#F1 Daily News and Comment: Wednesday 29th April 2015

DNandC

A Daily Round up of Formula One news, inside whispers, opinion and comment. Today,

Pepperidge Farm Remembers

Least surprising news ever: Mallya under pressure for ‘irregularities’

Mick Watch: Early success

Gary Anderson: How to s@!t on Peter Warr


Pepperidge Farm Remembers

CV90_MedMany moons ago, when the wild buffalo still roamed the prairie freely, I was a young and handsome Hippo. I’m no longer young today. That was a time when F1 used to cook up crazy ideas that several years later would find their way into our cars. In the late eighties Lotus’ legendary Colin Chapman came up with the idea of an active suspension and by 1992 Williams had perfected the idea.

These days Lotus is – okay let’s not talk about that – and the rules are mainly made to say that teams shan’t develop anything for it could cost money that Bernard rather shovel into his own money bunker. What of today’s development will make it into the car of tomorrow? A hideous nose? The hybrid engine? That’s already been there in Toyota’s godawful Prius for years. The reality is – nothing.

Not so with stuff developed at a time when teams weren’t yet nannied at every corner. The active suspension, once developed by Lotus and perfected by Williams can now be found in Norwegian CV90 tanks, built by BAE. It improves their speed by 30 to 40 percent. And no development token were used by BAE, just engineering excellence.

ksvz3

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Least surprising news ever: Mallya under pressure for ‘irregularities’

Vijay_Mallya_IND_SaharForce India boss Vijay Mallya is a man who makes Monisha Kaltenborn’s business ethics look reasonable, and it is probably not too much a stretch of the imagination that some of the PR disasters, like the coward attacks on fellow strugglers Manor GP came from Mallya rather than the once well liked Bob Fernley.

In India he’s labeled a willful defaulter, which means he’s by default no longer creditworthy. Being shunned by an Indian bank is like being sacked from Waffle House due to one’s appearance or being disqualified from the Idiotarod for lack of intellect. But the embarrassment doesn’t end there.

The ‘businessman’ at the helm of Force India has sold the majority of shares in his booze empire “United Spirit” to food giant Diaego and the latter company’s board is now smelling a rat. The directors of Diaego say there were ‘substantial financial irregularities’ during the sale of shares and demand that Mallya resigns from his post on the board, but good ol’ Vijay refuses to do so.

Citing an “irreversible loss of trust” Diaego boss Anand Kripalu demands that Mallya resign or he will be sacked. Independent auditors have looked at the deal and come to the conclusion that Mallya has acted “dubiously” and “against the law” during several transactions. With possible legal action looming on the horizon, the FI boss insists that he’s innocent and claims the audit report is full of “twisted facts and half truths”.

Hand me the popcorn, will ya?

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Mick Watch: Early success

Mick-Schumacher-Formel-4-Oschersleben-2015-articleTitle-bc5cd2d1-860026Mick Schumacher, the Eldest son of seven-times world champion Michael has started his open wheel career in style, winning his first race on the first weekend out of karts.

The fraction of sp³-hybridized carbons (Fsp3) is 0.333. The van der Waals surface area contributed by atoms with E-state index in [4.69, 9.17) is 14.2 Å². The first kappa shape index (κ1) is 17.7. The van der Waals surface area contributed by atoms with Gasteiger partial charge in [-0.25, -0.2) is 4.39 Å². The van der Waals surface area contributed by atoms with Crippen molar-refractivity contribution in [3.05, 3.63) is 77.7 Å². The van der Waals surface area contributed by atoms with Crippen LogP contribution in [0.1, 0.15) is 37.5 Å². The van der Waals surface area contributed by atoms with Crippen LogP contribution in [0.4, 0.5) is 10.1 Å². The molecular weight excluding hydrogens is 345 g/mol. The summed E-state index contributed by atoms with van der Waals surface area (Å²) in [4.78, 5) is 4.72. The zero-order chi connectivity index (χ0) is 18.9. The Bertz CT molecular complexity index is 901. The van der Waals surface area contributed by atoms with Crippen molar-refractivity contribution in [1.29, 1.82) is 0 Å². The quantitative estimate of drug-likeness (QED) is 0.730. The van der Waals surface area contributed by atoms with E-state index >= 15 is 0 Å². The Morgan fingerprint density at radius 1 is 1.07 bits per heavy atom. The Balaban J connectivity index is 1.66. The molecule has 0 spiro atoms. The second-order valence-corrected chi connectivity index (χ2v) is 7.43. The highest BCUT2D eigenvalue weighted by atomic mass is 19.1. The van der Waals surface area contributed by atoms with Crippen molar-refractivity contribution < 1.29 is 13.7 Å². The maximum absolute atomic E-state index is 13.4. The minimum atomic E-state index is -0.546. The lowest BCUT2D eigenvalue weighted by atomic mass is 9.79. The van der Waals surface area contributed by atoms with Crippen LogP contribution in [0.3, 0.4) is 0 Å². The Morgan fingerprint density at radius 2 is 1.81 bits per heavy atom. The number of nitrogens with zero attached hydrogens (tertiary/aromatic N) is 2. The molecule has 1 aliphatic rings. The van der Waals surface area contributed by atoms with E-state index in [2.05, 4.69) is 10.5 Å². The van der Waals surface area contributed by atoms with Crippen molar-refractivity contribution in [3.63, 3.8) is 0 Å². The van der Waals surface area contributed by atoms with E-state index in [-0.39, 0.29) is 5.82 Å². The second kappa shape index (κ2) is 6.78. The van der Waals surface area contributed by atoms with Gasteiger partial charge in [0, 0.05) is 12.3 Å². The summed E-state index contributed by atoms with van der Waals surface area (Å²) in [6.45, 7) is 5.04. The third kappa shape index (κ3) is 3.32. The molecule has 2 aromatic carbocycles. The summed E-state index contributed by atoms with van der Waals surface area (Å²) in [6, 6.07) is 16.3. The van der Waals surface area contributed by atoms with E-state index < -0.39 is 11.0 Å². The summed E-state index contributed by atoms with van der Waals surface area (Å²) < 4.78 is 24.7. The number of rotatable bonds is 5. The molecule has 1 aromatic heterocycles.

The German qualified 19th and 20th out of 38 contenders for the first two Formula 4 races at the Motopark Oschersleben in Hippo’s old hunting grounds – Saxonia-Anhalt in eastern Germany. In both races the youngster proved that he has quite a good grasp of this overtaking malarkey and finished 9th and 12th respectively.

Since the top ten of race 1 start race 3 in reversed grid order, Schumacher got a front-row start and quickly grabbed the lead and built up a gap. He was getting under pressure from van-Ammersfoort team mate Joey Mawson in the closing stages of the race, but a late safety car secured Schumacher junior’s maiden win.

The pressure and expectations will surely not have decreased. The sixteen year old is supported by his father’s close friend Sebastian Vettel, who is also the official patron of German Formula 4. The four times world champion won F4’s predecessor series Formula-BMW in 2004 for Mücke Motorsport, winning 18 of the season’s 20 races.

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Gary Anderson: How to s@!t on Peter Warr

In a Q&A with Autosport, Gary Anderson, former F1 designer and BBC pundit explains one of his funniest F1 moments:

One of the funniest moments happened in the late seventies, when I was with McLaren. Every garage had a toilet, but James Hunt and Brazilian plumbing didn’t go well together. He had an annoying tendency to clog the pipes. Don’t try the following at home.

For reasons that elude my understanding, it was my job as the chief mechanic to unclog the toilet. I taped plastic foil over the toilet and put a hose through it. Then I blasted the drain clear at 100psi. Problem solved – the bog was free and serviceable again.

Lotus – and I mean the original Lotus team – had the box next to us. The next day one of them came over laughing his butt off and we asked what was going on. He told us that the toilet had exploded in Peter Warr’s face while taking a leak the day before.

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42 responses to “#F1 Daily News and Comment: Wednesday 29th April 2015

  1. I’ve prolly said it before but I reckon much-reduced aero, big sticky tyres and re-introducing bells&whistles active suspension might be a great step toward curing the lack of close racing but keeping corner speeds up. MB have already had Active Body Control on their road cars for a few years now and I’m sure there are plenty of other manufacturers with similar kit.

    https://rogerdodges.files.wordpress.com/2015/04/hamfisted-01-sml.png

    • I like the ‘more power than grip’ concept. So I’m not sure if I like more grip.